levee-room, to a distinguished flag-officer and less youngster in the fleet. He served under most amiable and sensitive nobleman, Lord Keith, Lord Hood, and Lord Nelson, Admiral Lord de Saumarez. Sir Richard and was engaged in several actions. When Keats was a particular and early friend and Don Juan de Langara was brought a prisoner favourite of King William, who, on his death, on board the Prince George, and was told decided on distinguishing his funeral by that a smart young midshipman, whom inviting a great number of naval officers, and he had observed very active at his duty on the six flag-officers to bear the pall, one of whom gangway, was a Prince of the blood, a son of was Lord de Saumarez. From some cause King George III., “Well," he said, " may or other he failed to attend. On the first England be mistress of the sea, when the son levee-day that liis Lordship made his apof her King is thus engaged in her navy." pearance at court, the King upbraided him The extraordinary difference-I may venture before the whole assembly; and connected to call it improvement- that has taken place the name of Keats with that of De Saumarez in the condition of naval cadets, midshipmen, in such a way, as to wound his sensitive mind mates, or by whatever name these young non- far more deeply than the reproof for his commissioned officers may have been desig- absence. I was waiting in the lobby, when nated, is very remarkable, compared with that his Lordship came down, and, approaching me in the days of his Royal Highness. The num- in tears, told me how he had been treated, bers of youngsters-many of them sons of the and said he should never recover it; that the first families--who were in H.M.S. Lion, on King would not listen to his excuse, which her voyage to China with Lord Macartney, was a valid one. I observed to him that the had no conforts, much less luxuries, at their Duke of Clarence, when at the Admiralty, mess-table. Ofthis I had personalexperience, was occasionally thrown off his guard and as Lord Mark Kerr, Lord William Stuart, hasty, but was soon pacified ; and my advice and two or three others of that ship, were not to him would be, to ask, the following mornsatisfied if I did not sometimes descend to ing, for an audience, and to request him to the bottom of the ship, on Saturday evenings, accept your apology, and permit you to to drink to “sweethearts and wives." A bit explain. He did so, and was quite delighted of cold salt beef and biscuit, with a can of with the manner in which he was received.grog, was frequently their repast; the only Sir J. Barrow's Autobiography.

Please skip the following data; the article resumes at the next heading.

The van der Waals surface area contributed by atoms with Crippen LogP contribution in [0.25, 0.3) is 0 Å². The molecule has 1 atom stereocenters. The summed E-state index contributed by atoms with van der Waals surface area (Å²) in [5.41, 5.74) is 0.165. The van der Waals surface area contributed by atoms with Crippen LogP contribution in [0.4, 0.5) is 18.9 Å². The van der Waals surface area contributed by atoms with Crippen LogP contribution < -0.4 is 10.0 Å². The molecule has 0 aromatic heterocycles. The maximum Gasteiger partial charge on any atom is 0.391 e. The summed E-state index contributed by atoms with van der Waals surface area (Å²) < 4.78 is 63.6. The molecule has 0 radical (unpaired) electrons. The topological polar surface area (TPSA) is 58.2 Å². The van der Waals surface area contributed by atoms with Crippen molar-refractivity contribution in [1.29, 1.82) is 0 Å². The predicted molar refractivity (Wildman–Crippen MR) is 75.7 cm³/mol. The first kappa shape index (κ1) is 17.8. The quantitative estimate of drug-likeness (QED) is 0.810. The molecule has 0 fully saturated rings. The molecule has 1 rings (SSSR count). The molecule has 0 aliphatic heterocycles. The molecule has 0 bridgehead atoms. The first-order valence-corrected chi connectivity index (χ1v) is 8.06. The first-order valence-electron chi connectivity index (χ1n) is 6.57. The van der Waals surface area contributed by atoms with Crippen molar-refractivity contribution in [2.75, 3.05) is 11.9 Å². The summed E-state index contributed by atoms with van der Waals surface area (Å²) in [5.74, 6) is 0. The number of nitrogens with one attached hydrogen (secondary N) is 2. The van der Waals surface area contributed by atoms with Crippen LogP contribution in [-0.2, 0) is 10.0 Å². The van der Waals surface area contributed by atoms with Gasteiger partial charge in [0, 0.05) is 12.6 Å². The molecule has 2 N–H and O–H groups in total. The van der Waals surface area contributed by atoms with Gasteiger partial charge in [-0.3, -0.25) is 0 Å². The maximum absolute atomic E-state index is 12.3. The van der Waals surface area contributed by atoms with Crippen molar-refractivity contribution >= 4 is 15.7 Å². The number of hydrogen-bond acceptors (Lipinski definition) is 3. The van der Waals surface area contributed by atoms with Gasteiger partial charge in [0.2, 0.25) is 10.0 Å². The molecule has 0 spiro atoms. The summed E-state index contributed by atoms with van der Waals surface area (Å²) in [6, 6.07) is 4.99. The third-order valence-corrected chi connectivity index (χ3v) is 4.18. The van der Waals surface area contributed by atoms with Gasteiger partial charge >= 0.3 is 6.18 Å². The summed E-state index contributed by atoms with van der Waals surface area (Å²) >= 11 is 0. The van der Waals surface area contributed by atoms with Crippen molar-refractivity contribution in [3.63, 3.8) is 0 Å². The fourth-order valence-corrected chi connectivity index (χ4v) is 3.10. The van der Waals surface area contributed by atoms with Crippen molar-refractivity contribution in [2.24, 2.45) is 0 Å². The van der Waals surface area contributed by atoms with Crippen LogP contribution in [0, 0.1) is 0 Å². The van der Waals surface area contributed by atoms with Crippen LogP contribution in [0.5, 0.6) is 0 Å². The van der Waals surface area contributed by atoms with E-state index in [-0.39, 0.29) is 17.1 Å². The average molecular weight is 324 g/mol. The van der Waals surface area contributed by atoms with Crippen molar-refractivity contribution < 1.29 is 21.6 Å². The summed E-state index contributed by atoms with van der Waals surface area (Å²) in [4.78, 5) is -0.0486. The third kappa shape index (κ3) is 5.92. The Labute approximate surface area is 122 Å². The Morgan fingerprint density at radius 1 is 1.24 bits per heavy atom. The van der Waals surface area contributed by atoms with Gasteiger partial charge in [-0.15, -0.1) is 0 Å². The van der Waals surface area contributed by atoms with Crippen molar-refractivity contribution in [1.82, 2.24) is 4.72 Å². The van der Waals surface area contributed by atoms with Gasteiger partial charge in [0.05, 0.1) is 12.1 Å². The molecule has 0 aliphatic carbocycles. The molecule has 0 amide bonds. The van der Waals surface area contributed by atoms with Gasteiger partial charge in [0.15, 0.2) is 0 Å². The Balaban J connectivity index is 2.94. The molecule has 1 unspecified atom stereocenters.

THE FORDS OF JORDAN.